Rights of way can be a source of burning grievance, and that was certainly so in one case in which a town council's treatment of a company in respect of an access route to a residential flat was branded 'unconscionable' by the Court of Appeal.
The company held a long lease on the flat, which was in the basement of a public building owned by the council. The lease envisaged that access to the property would be through a car park. However, in accordance with a subsequent licence agreement, the company installed a new front door which enabled access through a municipal garden.
Some years later, the company planned to sell the flat. However, the sale was held up when a dispute developed over whether or not a right of way existed through the garden. Negotiations to resolve the problem came to nothing and, after the company launched legal proceedings, a judge ruled in its favour.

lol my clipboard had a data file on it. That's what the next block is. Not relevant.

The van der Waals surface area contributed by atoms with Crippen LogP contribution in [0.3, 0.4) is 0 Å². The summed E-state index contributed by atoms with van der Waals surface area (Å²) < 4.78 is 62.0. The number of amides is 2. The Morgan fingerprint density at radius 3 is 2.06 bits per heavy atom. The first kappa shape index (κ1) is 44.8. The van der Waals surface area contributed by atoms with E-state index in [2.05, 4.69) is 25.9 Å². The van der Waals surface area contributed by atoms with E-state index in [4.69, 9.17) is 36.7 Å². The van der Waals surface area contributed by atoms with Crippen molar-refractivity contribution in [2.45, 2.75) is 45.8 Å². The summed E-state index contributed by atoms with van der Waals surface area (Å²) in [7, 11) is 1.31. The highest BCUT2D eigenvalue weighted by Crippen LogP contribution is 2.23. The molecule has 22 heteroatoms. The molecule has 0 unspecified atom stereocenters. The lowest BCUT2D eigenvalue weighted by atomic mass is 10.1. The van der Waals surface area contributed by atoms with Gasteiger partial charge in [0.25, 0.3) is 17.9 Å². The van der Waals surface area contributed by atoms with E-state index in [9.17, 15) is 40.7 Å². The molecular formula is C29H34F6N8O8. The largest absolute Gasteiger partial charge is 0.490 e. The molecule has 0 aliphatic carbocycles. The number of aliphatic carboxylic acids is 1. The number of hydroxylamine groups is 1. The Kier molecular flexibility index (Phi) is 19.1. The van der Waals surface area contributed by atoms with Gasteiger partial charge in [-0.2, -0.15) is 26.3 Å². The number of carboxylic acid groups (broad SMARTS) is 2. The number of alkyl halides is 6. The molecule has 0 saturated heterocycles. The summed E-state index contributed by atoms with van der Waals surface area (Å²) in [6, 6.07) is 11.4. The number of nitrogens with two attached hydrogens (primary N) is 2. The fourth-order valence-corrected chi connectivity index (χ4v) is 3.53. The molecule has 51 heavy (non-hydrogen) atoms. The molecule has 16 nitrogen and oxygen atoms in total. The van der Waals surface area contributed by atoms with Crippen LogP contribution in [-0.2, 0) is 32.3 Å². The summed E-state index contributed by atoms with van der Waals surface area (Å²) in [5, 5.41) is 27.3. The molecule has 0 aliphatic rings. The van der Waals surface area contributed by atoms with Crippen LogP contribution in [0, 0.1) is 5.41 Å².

In dismissing the council's appeal, the Court of Appeal found that it had knowingly encouraged the company to believe that it enjoyed an undisputed right of way across the garden. The company had spent a substantial sum converting the flat on that basis. In those circumstances, it was unconscionable for the council to deny the existence of the right of way.
The judgment meant that the company had a one-metre-wide right of way through the garden to the flat's front door.
The Court ruled that the council would have to install a suitable gateway, gate and paving to give effect to the right of way but could recoup the cost of those works from the company. The council was ordered to pay the lion's share of the substantial legal costs of the case.